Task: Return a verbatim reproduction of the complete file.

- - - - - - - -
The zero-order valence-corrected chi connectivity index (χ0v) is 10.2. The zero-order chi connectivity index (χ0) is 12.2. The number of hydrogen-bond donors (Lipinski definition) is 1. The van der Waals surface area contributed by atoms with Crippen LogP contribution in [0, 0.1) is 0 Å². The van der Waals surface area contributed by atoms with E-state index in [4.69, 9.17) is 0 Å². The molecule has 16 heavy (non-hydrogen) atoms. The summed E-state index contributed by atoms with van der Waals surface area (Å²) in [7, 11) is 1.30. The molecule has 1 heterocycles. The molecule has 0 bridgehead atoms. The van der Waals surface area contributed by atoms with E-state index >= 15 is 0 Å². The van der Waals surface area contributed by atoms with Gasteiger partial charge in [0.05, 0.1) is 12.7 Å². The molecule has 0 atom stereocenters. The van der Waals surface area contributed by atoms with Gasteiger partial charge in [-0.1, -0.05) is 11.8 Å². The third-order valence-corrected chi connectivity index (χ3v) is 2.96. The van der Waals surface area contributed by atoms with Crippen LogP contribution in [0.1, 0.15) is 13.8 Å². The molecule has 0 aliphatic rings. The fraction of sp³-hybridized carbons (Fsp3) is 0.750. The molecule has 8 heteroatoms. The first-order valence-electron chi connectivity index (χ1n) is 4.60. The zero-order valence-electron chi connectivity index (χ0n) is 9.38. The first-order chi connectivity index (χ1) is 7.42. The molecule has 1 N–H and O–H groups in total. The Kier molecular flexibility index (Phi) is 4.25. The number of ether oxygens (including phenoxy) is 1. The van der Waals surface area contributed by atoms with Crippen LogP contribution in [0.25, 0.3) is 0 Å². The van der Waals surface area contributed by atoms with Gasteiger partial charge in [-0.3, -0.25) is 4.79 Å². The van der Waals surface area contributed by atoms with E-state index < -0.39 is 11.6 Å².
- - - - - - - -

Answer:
The zero-order valence-corrected chi connectivity index (χ0v) is 10.2. The zero-order chi connectivity index (χ0) is 12.2. The number of hydrogen-bond donors (Lipinski definition) is 1. The van der Waals surface area contributed by atoms with Crippen LogP contribution in [0, 0.1) is 0 Å². The van der Waals surface area contributed by atoms with E-state index in [4.69, 9.17) is 0 Å². The molecule has 16 heavy (non-hydrogen) atoms. The summed E-state index contributed by atoms with van der Waals surface area (Å²) in [7, 11) is 1.30. The molecule has 1 heterocycles. The molecule has 0 bridgehead atoms. The van der Waals surface area contributed by atoms with E-state index >= 15 is 0 Å². The van der Waals surface area contributed by atoms with Gasteiger partial charge in [0.05, 0.1) is 12.7 Å². The molecule has 0 atom stereocenters. The van der Waals surface area contributed by atoms with Gasteiger partial charge in [-0.1, -0.05) is 11.8 Å². The third-order valence-corrected chi connectivity index (χ3v) is 2.96. The van der Waals surface area contributed by atoms with Crippen LogP contribution in [0.1, 0.15) is 13.8 Å². The molecule has 0 aliphatic rings. The fraction of sp³-hybridized carbons (Fsp3) is 0.750. The molecule has 8 heteroatoms. The first-order valence-electron chi connectivity index (χ1n) is 4.60. The zero-order valence-electron chi connectivity index (χ0n) is 9.38. The first-order chi connectivity index (χ1) is 7.42. The molecule has 1 N–H and O–H groups in total. The Kier molecular flexibility index (Phi) is 4.25. The number of ether oxygens (including phenoxy) is 1. The van der Waals surface area contributed by atoms with Crippen LogP contribution in [0.25, 0.3) is 0 Å². The van der Waals surface area contributed by atoms with Gasteiger partial charge in [-0.3, -0.25) is 4.79 Å². The van der Waals surface area contributed by atoms with E-state index < -0.39 is 11.6 Å².